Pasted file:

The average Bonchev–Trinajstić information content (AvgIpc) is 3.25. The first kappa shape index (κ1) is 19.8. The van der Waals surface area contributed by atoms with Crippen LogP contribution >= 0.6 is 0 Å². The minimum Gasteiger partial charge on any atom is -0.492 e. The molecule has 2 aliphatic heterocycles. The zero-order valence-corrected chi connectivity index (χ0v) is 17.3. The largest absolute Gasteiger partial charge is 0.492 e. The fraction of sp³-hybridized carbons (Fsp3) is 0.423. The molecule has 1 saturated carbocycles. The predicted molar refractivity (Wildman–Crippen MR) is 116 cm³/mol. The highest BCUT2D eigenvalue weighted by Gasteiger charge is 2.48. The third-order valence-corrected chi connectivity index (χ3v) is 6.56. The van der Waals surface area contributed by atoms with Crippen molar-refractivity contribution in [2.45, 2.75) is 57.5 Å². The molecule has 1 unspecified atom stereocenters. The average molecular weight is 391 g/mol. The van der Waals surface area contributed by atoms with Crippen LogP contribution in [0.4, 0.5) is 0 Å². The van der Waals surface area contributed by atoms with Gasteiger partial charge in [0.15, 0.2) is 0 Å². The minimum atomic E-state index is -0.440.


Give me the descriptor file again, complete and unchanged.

The average Bonchev–Trinajstić information content (AvgIpc) is 3.25. The first kappa shape index (κ1) is 19.8. The van der Waals surface area contributed by atoms with Crippen LogP contribution >= 0.6 is 0 Å². The minimum Gasteiger partial charge on any atom is -0.492 e. The molecule has 2 aliphatic heterocycles. The zero-order valence-corrected chi connectivity index (χ0v) is 17.3. The largest absolute Gasteiger partial charge is 0.492 e. The fraction of sp³-hybridized carbons (Fsp3) is 0.423. The molecule has 1 saturated carbocycles. The predicted molar refractivity (Wildman–Crippen MR) is 116 cm³/mol. The highest BCUT2D eigenvalue weighted by Gasteiger charge is 2.48. The third-order valence-corrected chi connectivity index (χ3v) is 6.56. The van der Waals surface area contributed by atoms with Crippen molar-refractivity contribution in [2.45, 2.75) is 57.5 Å². The molecule has 1 unspecified atom stereocenters. The average molecular weight is 391 g/mol. The van der Waals surface area contributed by atoms with Crippen LogP contribution in [0.4, 0.5) is 0 Å². The van der Waals surface area contributed by atoms with Gasteiger partial charge in [0.15, 0.2) is 0 Å². The minimum atomic E-state index is -0.440.